Evie's Bombshell - By Amy Andrews
EVIE LOCKHEART BELTED hard on the door, uncaring if the whole building heard her. Loud rock music bled out from around the frame so she knew he wasn’t asleep. ‘Open up now, Finn Kennedy,’ she yelled, ‘or so help me I’m going to kick this fancy penthouse door right in!’
She glared at the stubbornly closed object. It had been two weeks since he’d been discharged from hospital after the less than stellar success of his second operation. Two weeks since he’d said, Get out. I don’t want you in my life. Two weeks of phoning and texting and having one-sided conversations through his door.
And it was enough.
She was sick of Finn shutting her out—shutting the world out.
And if she didn’t love him so much she’d just walk away and leave him to rot in the cloud of misery and denial he liked to call home.
But memories of the infection he’d picked up after his first operation and the state he’d got himself into as he’d tried to self-treat were never far from her mind and she was determined to check on him whether the stubborn fool wanted her to or not.
She was about to bash on the door again when the lift behind her dinged and Gladys stepped out. She’d never been happier to see Finn’s cleaner in her life.
‘Gladys, I need Finn’s key.’
The older woman’s brow crinkled in concern as she searched through her bag. ‘Is he all right? Is he sick again?’
‘No,’ Evie dismissed. Gladys had found Finn collapsed on the floor overwhelmed by his infection and still hadn’t quite got over the shock. ‘He’s probably fine but I’d like to see it with my own two eyes.’ Then I’m going to wring his neck.
Gladys stopped her frantic search. ‘He was fine yesterday,’ she hedged.
Evie had to stop herself from knocking the dear sweet little old lady, who also happened to clean her apartment along with many others at Kirribilli Views, to the ground and forcibly searching her bag.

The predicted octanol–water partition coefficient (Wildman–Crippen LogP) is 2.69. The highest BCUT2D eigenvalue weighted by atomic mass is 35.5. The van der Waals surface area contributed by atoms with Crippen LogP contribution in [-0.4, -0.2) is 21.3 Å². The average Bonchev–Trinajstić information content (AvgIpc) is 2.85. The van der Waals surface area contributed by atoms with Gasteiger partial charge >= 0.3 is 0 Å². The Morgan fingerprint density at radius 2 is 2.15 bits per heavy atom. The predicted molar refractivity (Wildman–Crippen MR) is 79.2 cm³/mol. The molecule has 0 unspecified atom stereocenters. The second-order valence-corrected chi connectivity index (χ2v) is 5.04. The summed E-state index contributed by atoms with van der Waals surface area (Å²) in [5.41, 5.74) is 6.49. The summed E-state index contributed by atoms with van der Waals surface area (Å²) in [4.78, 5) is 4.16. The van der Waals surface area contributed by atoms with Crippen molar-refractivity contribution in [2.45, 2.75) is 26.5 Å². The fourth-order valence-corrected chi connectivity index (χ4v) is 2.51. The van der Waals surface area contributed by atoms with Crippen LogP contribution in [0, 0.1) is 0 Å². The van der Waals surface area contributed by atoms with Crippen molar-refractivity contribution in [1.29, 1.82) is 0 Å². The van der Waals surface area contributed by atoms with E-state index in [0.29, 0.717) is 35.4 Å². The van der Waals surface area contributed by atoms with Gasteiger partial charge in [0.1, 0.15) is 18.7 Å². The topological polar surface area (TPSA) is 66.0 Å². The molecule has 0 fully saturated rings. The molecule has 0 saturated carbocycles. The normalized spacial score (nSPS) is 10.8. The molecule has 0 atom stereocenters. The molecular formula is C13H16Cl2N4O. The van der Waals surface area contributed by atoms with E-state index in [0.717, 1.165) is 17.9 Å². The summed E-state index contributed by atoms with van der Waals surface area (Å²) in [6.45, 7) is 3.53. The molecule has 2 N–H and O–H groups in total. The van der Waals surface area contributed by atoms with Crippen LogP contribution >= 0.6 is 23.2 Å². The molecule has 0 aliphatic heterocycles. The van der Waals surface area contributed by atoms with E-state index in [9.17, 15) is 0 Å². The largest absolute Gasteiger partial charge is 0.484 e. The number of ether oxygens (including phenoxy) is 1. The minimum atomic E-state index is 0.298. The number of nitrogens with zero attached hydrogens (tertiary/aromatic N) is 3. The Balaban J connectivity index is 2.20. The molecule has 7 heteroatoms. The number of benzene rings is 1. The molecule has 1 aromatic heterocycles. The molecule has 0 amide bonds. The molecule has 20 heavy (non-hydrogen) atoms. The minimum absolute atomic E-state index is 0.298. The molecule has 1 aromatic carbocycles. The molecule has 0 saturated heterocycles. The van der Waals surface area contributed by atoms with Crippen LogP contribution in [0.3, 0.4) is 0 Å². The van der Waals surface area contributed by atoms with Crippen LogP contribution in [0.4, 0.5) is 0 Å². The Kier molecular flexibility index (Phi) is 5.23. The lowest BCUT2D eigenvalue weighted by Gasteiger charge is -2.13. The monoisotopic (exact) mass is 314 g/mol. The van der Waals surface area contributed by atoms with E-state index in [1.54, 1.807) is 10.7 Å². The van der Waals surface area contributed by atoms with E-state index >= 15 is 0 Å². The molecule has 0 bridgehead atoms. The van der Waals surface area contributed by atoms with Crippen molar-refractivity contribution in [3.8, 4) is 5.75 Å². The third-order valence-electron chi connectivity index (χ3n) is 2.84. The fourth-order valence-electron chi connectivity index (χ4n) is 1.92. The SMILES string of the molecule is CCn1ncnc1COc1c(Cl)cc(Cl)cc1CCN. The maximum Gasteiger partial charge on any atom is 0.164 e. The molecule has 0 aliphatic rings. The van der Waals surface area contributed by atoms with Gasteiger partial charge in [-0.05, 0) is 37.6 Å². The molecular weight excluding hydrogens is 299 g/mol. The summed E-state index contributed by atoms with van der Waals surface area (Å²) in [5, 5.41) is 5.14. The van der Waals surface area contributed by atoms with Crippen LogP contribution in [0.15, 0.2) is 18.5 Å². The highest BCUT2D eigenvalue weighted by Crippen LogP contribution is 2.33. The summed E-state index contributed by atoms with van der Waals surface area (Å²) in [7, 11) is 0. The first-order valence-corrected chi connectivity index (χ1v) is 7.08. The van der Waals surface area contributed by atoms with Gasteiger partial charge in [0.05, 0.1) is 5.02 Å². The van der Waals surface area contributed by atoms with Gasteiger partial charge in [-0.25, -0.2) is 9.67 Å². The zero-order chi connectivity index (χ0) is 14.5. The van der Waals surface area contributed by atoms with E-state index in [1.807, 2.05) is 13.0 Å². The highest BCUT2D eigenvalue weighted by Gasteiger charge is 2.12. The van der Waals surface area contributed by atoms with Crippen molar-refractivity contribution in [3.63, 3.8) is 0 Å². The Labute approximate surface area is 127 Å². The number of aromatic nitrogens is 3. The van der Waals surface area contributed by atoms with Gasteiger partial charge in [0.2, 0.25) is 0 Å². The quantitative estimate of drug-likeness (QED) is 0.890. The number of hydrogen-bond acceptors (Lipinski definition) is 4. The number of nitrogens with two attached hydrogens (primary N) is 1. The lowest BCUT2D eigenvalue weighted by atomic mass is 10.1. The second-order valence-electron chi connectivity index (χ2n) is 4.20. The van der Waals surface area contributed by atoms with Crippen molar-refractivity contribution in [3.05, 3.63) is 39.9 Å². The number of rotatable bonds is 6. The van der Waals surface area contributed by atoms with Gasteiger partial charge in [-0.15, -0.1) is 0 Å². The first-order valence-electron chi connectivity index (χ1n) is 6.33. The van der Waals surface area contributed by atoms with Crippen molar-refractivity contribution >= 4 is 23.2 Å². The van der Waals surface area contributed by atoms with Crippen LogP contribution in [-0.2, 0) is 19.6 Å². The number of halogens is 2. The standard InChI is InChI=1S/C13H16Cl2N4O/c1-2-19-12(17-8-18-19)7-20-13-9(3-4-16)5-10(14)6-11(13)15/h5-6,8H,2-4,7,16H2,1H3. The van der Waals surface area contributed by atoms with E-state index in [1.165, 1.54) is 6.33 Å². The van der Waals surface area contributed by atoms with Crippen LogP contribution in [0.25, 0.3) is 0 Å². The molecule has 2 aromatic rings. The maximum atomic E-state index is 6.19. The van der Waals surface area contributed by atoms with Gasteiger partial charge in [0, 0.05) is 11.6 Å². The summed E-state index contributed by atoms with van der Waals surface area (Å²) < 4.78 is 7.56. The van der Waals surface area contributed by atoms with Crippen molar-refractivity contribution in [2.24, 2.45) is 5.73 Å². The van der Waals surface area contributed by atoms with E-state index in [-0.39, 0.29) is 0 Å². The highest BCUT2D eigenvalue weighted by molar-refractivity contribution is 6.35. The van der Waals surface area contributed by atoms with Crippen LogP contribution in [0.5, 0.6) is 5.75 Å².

‘He told you not to give me the key, didn’t he?’
Gladys looked embarrassed. ‘I’m sorry, Evie. But he was very firm about it.’
Evie suppressed a scream but she stood her ground and held out her hand. ‘Gladys, I’m begging you, one woman to another, I need to see him. I need the key.’
Gladys pursed her lips. ‘You love him?’
Evie wasn’t surprised that Gladys was in the gossip loop, given how long rumours about she and Finn had been floating around Sydney Harbour Hospital and how many of its staff lived at Kirribilli Views. She nodded, depending on the incurably romantic streak she knew beat inside the old cleaner’s chest.
‘Yes.’ Although God knew why. The man was impossible to love!
Gladys put her hand in her bag and pulled out a set of keys. ‘He needs someone to love him,’ she said, holding them out.
‘He needs a damn good spanking,’ Evie muttered, taking the keys.
Gladys grinned. ‘That too.’
‘Thanks,’ Evie said.
‘I’ll leave his apartment till last today,’ the elderly woman said, and turned back towards the lift.
Finn glared at her as the door opened and Evie felt the glacial chill from his ice-blue eyes all the way across the room, despite the darkened interior from the pulled-down blinds. ‘Remind me to sack Gladys,’ he said as he threw back the amber contents of a glass tumbler.
Evie moved towards where he was sitting on the couch, noticing how haggard he was looking. His usual leanness looked almost gaunt in the shadows. His regular stubbly appearance bordering on scruffy. His dark brown hair messy as if he’d been constantly worrying at it with agitated fingers. The light was too low to see the streaks of grey that gave him that distinguished arrogant air he wore so bloody well.
How could a man look like hell and still cause a pull low and deep inside her? And how, damn it all, could he stare at her with that morose belligerence he’d perfected and still not kill off her feelings for him?
Finn Kennedy was going to be the death of her. God knew, he’d already ground her pride into the dust.
The coffee table halted her progress and she was pleased for the barrier as the urge to shake him took hold. ‘You’re drunk.’
‘Nope.’ He poured himself another finger of Scotch from the bottle on the coffee table. ‘Not yet.’
‘It’s three o’clock in the afternoon.’
He raised his glass to her. ‘I appreciate this booty call, but if you don’t mind I have a date with my whisky glass.’
Evie watched him